The most important Christmas gift, our presence.

It does not take much to bring happiness to someone’s life.

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My mother turns 90 next month.

She lives in England, I have not seen her for 5 years.

Although she is in fairly good health physically, she does have a few concerns, to be expected at her age and given the injuries she received in a terrorist ambush in 1979.  Mentally, she is as sharp as ever, aware of current events in Canada and the USA as well as the UK. During our weekly phone calls, she talks about everything from horse racing to Formula One motor racing, events in Zimbabwe and knew more about Rob Ford’s (Mayor of Toronto) activities than I did.

But even with the most optimistic outlook, her time is limited. In this post in 2012, I wrote about how she has shown remarkable resilience to overcome huge adversity in her life, but now time is against her.

My brother and his daughters all now live in the UK. They suggested I fly over for our mother’s birthday. Finances have been tight since my heart attack, I was reluctant to commit to the expense. With animals to be cared for and a house to keep heated in a Canadian winter, Sue could not go with me, I have been concerned at leaving her alone. Now that I have cut, split and stacked enough wood in the basement to last until January and with good neighbours to help out in case of emergency, I feel a bit more relaxed.

However I realised that if I did not go for this birthday, I might not get another chance.

With some financial juggling and some help from my sons, I booked my ticket. I fly on 8 December and return on Christmas Eve so that I will be home to spend Christmas Day with Sue.

On Thursday last week, I phoned my mother to tell her that I would be there for her birthday, she was ecstatic. When I spoke to my niece who will be meeting me at the airport, she said that my mother had been convinced she would never see me again. That’s why she was so happy.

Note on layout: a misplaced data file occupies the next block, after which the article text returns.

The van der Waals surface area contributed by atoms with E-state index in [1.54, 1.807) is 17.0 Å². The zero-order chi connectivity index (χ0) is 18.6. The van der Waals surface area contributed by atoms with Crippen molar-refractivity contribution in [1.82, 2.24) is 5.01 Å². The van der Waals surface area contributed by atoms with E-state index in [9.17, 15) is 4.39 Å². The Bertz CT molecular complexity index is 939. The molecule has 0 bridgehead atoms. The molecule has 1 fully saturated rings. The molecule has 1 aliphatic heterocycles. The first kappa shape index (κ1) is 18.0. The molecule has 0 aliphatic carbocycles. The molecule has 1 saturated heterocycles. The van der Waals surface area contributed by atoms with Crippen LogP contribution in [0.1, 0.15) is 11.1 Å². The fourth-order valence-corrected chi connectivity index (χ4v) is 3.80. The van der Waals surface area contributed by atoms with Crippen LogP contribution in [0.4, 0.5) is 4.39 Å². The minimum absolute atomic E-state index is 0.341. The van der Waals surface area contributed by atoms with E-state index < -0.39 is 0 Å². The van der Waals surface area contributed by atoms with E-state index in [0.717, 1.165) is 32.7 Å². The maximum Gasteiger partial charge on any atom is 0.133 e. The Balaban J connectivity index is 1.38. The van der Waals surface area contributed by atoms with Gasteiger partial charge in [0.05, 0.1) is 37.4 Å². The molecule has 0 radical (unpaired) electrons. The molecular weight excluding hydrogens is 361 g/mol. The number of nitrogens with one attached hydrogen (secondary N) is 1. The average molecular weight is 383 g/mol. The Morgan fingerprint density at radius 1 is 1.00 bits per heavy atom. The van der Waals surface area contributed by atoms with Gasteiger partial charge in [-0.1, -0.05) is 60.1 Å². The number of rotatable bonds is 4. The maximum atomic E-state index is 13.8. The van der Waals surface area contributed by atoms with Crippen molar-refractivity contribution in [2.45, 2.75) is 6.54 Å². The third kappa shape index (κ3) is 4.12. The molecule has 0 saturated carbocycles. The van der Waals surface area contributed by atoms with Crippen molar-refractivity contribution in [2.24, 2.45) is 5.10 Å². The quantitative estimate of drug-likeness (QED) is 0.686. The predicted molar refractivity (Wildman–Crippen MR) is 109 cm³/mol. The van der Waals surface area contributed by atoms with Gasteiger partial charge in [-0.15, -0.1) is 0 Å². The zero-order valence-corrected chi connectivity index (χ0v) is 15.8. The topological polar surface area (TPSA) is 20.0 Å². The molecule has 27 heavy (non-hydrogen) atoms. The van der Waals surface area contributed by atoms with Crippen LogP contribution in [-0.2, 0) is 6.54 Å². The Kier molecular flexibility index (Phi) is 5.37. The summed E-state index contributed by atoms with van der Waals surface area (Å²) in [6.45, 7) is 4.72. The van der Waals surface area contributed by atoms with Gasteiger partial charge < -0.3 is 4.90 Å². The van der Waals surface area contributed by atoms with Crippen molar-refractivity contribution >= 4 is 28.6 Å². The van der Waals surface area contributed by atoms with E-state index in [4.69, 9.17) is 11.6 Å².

When I think about how much this has meant to her, I feel bad about not making more effort to visit her before.

It doesn’t matter how busy we are, it does not take much time to make that call. It is not a huge sacrifice to buy an air ticket.

How about you? Do you make an effort to visit or phone elderly parents as often as you should?

Peter Wright

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  2 comments for “The most important Christmas gift, our presence.

  1. Roberta
    November 25, 2013 at 3:12 pm

    You are so right….being present in people’s lives is the best present you can give. I am sure you will never regret making this trip to see your mother no matter the financial strain. Nice that you will be back to be with Sue on Christmas.

    I am very glad that I was in my mother’s life especially after my father died. There was not much love there as my mom was a life long alcoholic. ‘Nuff said. But I honored her and spent time with her every week. When I see how other daughters treat their mothers, despite cries of, “I love my mother,” I really have to wonder.

    Have a safe and wonderful trip.

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